By way of example, in Luchkiw v. College of Physicians and Surgeons of Ontario, 2022 ONSC 5738, the applicant physician argued that she had a legitimate expectation that, based on past practice, the regulator would bring a court application to enforce its order against her, rather than suspending her certificate of registration.
The court rejected the argument that there was a clear and unambiguous past practice by the regulator to proceed with enforcing its orders in the courts under its governing legislation, rather than suspending a physician's licence to practise instead, as it did in the physician's case:
For the doctrine of legitimate expectations to apply, the practice or conduct must be "clear, unambiguous and unqualified" ... Here, there is no evidence that the College's clear and unambiguous practice was to bring s.87 applications [to enforce the college's orders in the courts] whenever a physician failed to co-operate in an investigation or breach a court order.
No conflict with governing statute
A legitimate expectation cannot conflict with the applicable legislation.
In other words, a claimant cannot have an expectation in a promise or practice by the state that exists in express contravention of the governing Act.
In Luchkiw, supra, the court held that the physician could not have a legitimate expectation that the college would seek compliance with its orders in the courts where the physician had a duty under the governing statute to comply with the college's orders in any event:
... I am satisfied that even if there was some evidence that the Court had brought s.87 applications [to enforce its orders in the Courts] in the past, the doctrine of legitimate expectations is not available where it conflicts with an express provision in a statute ... Section 76 [of the governing legislation] imposes a positive obligation on a physician to co-operate with [a College] investigation ...
The case for expanding doctrine of legitimate expectations in Canada
Unlike in other common law jurisdictions, such as the U.K., the doctrine of legitimate expectations only guarantees procedural fairness in Canada where the legitimate expectation is violated.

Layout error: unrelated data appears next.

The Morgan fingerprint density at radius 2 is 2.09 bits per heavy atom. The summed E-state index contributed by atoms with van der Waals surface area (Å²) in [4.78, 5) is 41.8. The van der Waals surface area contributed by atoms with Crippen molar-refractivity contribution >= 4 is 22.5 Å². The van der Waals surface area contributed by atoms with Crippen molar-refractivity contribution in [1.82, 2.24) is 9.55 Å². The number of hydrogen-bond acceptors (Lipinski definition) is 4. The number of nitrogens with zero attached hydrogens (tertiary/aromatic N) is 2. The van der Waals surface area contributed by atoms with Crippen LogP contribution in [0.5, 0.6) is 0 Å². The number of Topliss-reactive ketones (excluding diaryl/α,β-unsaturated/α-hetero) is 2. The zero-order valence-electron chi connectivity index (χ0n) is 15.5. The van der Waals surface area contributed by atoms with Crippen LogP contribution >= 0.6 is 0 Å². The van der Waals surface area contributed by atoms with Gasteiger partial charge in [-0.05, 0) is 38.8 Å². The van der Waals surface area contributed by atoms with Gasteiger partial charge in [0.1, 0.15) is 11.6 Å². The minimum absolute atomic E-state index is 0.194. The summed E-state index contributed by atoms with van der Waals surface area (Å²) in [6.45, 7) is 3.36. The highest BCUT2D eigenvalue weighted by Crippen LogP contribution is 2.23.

Canadian courts enforce promises and historical practices by state decision-makers by according the promises a heightened degree of procedural fairness. As such, legitimate expectations is a narrow doctrine with limited applicability.
Even if successful at proving a breach of a legitimate expectation, the only remedies available to the claimant involve according the claimant a further hearing, the right to make further submissions, or the right to a reconsideration of the decision. The courts will not compel a decision-maker to arrive at a particular result for its breaches.
There may be some inherent unfairness in not forcing a state actor to keep its substantive promises. In private law, for example, doctrines such as estoppel, waiver and abuse of process hold private parties to their substantive representations. In the public sphere, Canadian courts remedy a breach of promise by according parties additional procedural rights.
But is there a valid reason for this distinction in private and public (administrative) law? While courts may not want to legislate undesired outcomes by a state actor, there is also an aspect of unfairness in not compelling the state to adhere to its past practices and representations. This is particularly so where the past practice or representation was clear and there exists a significant power imbalance between the promisee and the state.
For these reasons, the doctrine of legitimate expectations may be ripe for reconsideration in Canada.
The recognition of substantive remedies for a breach of the doctrine would align Canadian law with its U.K. counterparts and enforce legitimate expectations where such enforcement is necessary and equitable.
Marco P. Falco is a partner in the litigation department at Torkin Manes LLP in Toronto who focuses on judicial review and civil appeals. He is also co-chair of Torkin Manes' diversity and inclusion committee.
This article was originally published by Law360 Canada, part of LexisNexis Canada Inc.